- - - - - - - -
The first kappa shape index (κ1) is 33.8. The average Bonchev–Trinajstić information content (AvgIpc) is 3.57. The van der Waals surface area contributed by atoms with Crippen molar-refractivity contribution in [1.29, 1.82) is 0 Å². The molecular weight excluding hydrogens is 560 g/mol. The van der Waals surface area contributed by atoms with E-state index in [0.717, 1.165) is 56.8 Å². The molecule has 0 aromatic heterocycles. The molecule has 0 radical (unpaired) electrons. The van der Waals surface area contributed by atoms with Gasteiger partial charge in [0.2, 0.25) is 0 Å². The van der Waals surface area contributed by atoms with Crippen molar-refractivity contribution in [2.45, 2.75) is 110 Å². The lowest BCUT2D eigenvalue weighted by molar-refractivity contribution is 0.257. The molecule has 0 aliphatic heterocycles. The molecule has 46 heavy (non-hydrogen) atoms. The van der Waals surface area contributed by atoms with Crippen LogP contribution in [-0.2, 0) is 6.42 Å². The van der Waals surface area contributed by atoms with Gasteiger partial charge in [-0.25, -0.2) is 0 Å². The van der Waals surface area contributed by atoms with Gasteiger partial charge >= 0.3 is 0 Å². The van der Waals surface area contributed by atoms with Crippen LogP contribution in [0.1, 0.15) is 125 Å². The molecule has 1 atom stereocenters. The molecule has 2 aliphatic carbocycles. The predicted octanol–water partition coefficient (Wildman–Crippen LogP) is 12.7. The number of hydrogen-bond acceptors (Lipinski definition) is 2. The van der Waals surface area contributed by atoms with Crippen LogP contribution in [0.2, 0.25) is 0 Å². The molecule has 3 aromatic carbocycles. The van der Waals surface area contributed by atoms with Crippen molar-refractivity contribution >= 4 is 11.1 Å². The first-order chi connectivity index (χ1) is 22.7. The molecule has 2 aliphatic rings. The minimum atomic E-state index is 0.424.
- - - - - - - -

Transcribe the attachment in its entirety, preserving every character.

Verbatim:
The first kappa shape index (κ1) is 33.8. The average Bonchev–Trinajstić information content (AvgIpc) is 3.57. The van der Waals surface area contributed by atoms with Crippen molar-refractivity contribution in [1.29, 1.82) is 0 Å². The molecular weight excluding hydrogens is 560 g/mol. The van der Waals surface area contributed by atoms with E-state index in [0.717, 1.165) is 56.8 Å². The molecule has 0 aromatic heterocycles. The molecule has 0 radical (unpaired) electrons. The van der Waals surface area contributed by atoms with Gasteiger partial charge in [0.2, 0.25) is 0 Å². The van der Waals surface area contributed by atoms with Crippen molar-refractivity contribution in [2.45, 2.75) is 110 Å². The lowest BCUT2D eigenvalue weighted by molar-refractivity contribution is 0.257. The molecule has 0 aliphatic heterocycles. The molecule has 46 heavy (non-hydrogen) atoms. The van der Waals surface area contributed by atoms with Crippen LogP contribution in [-0.2, 0) is 6.42 Å². The van der Waals surface area contributed by atoms with Gasteiger partial charge in [-0.25, -0.2) is 0 Å². The van der Waals surface area contributed by atoms with Gasteiger partial charge >= 0.3 is 0 Å². The van der Waals surface area contributed by atoms with Crippen LogP contribution in [0.1, 0.15) is 125 Å². The molecule has 1 atom stereocenters. The molecule has 2 aliphatic carbocycles. The predicted octanol–water partition coefficient (Wildman–Crippen LogP) is 12.7. The number of hydrogen-bond acceptors (Lipinski definition) is 2. The van der Waals surface area contributed by atoms with Crippen LogP contribution in [0.2, 0.25) is 0 Å². The molecule has 3 aromatic carbocycles. The van der Waals surface area contributed by atoms with Crippen molar-refractivity contribution >= 4 is 11.1 Å². The first-order chi connectivity index (χ1) is 22.7. The molecule has 2 aliphatic rings. The minimum atomic E-state index is 0.424.